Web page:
Providing Individualized Support
Staff’s social work and human service backgrounds equip them to provide youth with an array of support. Supports include: resource referral, case planning, de-escalation, and court advocacy. The team has the background and skill set to ask youth advocates the right questions (questions that are not triggering or invasive) to identify what supports they might need and connect and refer them to the appropriate resources. These resources are identified through regular check-ins with all youth advocates.
Growing with Growth
When Juvenile Law Center first developed the Youth Advocacy Program (initially referred to as Youth Engagement Program), it was staffed by interns and attorneys as a supplemental project to their legal work. The groups were small, capping at roughly six people in each group, the alumni network was also quite small with less than 20 members. As the interest in the program grew, the members grew, and the need for more permanent staffing became evident. Predictably, as the program grew in staff, the work continued to expand once again. Today, the numbers are capped at fifteen members for each group and the alumni network has roughly 100 members. The Youth Speakers Bureau includes roughly twenty active alumni in addition to the youth participants currently in the program. These youth have reached audiences across the country. The size of the audiences grows each year which means the messages, stories, and recommendations of the youth advocates are reaching more people.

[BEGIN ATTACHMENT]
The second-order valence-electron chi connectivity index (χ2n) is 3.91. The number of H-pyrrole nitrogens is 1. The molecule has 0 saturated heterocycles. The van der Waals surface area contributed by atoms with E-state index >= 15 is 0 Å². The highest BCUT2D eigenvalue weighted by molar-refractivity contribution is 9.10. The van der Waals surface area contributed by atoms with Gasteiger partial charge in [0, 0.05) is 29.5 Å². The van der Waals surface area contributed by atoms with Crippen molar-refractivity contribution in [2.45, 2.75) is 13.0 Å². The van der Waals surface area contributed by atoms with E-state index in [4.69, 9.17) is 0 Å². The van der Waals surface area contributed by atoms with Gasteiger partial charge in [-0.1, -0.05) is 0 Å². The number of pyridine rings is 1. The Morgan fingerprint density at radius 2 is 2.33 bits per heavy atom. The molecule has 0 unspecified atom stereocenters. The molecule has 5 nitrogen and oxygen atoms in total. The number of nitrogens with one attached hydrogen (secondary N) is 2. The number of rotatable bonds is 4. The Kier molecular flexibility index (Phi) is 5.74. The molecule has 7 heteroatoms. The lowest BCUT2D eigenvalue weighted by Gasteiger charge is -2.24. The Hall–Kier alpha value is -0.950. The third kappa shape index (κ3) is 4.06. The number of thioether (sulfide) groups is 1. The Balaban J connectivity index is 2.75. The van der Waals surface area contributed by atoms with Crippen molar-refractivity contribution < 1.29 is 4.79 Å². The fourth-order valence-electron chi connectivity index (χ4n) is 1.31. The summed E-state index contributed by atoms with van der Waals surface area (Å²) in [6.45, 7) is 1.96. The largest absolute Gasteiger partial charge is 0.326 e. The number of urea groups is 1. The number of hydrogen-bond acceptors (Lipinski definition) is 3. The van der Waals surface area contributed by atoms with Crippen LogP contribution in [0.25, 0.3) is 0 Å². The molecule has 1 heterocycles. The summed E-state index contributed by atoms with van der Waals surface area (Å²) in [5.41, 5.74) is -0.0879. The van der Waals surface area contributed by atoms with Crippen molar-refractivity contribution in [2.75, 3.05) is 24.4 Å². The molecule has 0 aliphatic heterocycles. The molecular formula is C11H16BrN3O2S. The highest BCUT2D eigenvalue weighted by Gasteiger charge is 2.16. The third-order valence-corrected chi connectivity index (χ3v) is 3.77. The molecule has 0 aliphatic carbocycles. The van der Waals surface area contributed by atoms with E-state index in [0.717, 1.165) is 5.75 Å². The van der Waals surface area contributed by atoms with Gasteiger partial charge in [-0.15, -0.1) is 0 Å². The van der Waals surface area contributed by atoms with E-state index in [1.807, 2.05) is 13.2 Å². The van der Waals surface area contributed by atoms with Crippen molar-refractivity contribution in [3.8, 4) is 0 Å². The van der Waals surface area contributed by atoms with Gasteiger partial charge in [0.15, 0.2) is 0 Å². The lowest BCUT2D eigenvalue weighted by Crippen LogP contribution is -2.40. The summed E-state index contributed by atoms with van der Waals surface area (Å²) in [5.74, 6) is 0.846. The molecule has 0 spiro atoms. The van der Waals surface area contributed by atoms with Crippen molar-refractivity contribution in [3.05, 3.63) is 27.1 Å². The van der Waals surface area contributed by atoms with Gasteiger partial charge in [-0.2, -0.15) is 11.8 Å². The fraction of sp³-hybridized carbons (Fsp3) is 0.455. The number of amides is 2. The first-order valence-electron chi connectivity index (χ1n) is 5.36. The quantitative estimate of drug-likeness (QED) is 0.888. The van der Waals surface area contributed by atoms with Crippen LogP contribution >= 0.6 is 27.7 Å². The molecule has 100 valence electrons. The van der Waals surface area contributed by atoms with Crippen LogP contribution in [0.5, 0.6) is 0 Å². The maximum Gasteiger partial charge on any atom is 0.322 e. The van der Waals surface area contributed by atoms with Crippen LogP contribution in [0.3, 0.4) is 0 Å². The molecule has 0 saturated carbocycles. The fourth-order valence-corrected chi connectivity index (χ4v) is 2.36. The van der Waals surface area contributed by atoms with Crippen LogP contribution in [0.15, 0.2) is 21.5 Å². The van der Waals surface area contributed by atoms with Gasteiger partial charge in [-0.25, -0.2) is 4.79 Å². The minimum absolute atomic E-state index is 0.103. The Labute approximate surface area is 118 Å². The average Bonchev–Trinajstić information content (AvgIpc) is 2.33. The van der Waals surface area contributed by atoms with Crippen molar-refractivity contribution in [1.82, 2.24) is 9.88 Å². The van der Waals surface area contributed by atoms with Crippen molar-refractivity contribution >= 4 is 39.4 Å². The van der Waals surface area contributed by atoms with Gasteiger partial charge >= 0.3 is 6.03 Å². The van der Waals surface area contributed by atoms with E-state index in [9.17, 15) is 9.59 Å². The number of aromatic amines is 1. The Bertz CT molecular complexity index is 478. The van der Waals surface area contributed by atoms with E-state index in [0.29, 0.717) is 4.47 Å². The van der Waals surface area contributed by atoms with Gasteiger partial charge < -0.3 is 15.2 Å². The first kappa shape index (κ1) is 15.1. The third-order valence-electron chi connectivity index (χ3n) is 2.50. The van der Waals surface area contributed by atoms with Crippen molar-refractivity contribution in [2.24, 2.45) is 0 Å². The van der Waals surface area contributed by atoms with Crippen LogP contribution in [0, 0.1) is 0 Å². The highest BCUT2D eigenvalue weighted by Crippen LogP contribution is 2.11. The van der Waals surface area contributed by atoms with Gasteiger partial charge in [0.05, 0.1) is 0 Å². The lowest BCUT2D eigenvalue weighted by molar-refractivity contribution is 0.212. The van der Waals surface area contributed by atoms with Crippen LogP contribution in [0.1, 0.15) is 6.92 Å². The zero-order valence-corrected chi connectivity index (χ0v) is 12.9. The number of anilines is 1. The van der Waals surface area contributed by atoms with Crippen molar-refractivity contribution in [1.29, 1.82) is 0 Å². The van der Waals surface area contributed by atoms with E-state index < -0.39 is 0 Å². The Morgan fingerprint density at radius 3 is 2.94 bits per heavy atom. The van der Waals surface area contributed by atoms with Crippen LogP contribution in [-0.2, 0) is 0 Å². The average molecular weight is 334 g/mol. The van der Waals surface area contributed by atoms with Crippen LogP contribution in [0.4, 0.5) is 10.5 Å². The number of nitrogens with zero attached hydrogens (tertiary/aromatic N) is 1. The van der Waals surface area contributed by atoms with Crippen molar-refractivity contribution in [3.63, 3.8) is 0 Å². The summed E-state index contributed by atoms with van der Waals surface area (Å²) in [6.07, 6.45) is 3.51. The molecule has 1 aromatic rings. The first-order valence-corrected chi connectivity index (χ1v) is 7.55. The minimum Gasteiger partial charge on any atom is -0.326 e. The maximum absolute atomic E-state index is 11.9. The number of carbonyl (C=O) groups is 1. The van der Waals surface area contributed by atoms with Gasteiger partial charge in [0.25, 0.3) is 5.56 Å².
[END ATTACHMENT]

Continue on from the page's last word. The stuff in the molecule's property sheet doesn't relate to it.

Making an Investment in Lived Experience
The organizational support, program management advocacy, and board support has allowed Juvenile Law Center’s Youth Advocacy Program to grow into a respected national model that truly values the expertise of its youth advocates. One core way Juvenile Law Center values the work of youth advocates is through appropriate compensation for any work by the youth advocates. This philosophy reflects the respect that the organization has for the youth advocates’ time, lived experience, and expertise. Youth should always be paid for their time. It is about recognizing the value of a young person’s time and being intentional and committed to ensuring youth voice is at the center of advocacy work.